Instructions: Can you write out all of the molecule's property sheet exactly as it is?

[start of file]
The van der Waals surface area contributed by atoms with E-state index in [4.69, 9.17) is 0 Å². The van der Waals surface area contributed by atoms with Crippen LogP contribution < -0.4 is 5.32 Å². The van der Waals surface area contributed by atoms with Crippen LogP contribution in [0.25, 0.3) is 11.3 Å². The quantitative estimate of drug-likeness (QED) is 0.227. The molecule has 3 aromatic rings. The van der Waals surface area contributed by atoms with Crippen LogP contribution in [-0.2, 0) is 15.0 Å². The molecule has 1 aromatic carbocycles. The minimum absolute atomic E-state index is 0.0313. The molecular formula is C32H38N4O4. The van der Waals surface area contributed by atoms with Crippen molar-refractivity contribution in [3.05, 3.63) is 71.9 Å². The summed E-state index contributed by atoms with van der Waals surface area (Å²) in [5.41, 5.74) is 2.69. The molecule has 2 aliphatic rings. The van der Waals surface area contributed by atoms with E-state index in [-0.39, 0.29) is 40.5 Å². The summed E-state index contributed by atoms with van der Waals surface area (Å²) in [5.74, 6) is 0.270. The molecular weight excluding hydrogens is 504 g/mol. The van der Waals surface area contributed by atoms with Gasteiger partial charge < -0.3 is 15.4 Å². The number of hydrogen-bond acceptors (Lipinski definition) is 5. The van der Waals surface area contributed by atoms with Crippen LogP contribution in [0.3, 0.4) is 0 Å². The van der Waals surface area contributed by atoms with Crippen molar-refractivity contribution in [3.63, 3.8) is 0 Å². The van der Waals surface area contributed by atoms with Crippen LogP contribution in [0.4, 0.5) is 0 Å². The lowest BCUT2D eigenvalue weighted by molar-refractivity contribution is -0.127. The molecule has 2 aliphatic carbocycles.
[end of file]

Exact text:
The van der Waals surface area contributed by atoms with E-state index in [4.69, 9.17) is 0 Å². The van der Waals surface area contributed by atoms with Crippen LogP contribution < -0.4 is 5.32 Å². The van der Waals surface area contributed by atoms with Crippen LogP contribution in [0.25, 0.3) is 11.3 Å². The quantitative estimate of drug-likeness (QED) is 0.227. The molecule has 3 aromatic rings. The van der Waals surface area contributed by atoms with Crippen LogP contribution in [-0.2, 0) is 15.0 Å². The molecule has 1 aromatic carbocycles. The minimum absolute atomic E-state index is 0.0313. The molecular formula is C32H38N4O4. The van der Waals surface area contributed by atoms with Crippen molar-refractivity contribution in [3.05, 3.63) is 71.9 Å². The summed E-state index contributed by atoms with van der Waals surface area (Å²) in [5.41, 5.74) is 2.69. The molecule has 2 aliphatic rings. The van der Waals surface area contributed by atoms with E-state index in [-0.39, 0.29) is 40.5 Å². The summed E-state index contributed by atoms with van der Waals surface area (Å²) in [5.74, 6) is 0.270. The molecular weight excluding hydrogens is 504 g/mol. The van der Waals surface area contributed by atoms with Gasteiger partial charge < -0.3 is 15.4 Å². The number of hydrogen-bond acceptors (Lipinski definition) is 5. The van der Waals surface area contributed by atoms with Crippen LogP contribution in [0.3, 0.4) is 0 Å². The van der Waals surface area contributed by atoms with Crippen molar-refractivity contribution in [3.63, 3.8) is 0 Å². The van der Waals surface area contributed by atoms with Crippen LogP contribution in [0.4, 0.5) is 0 Å². The lowest BCUT2D eigenvalue weighted by molar-refractivity contribution is -0.127. The molecule has 2 aliphatic carbocycles.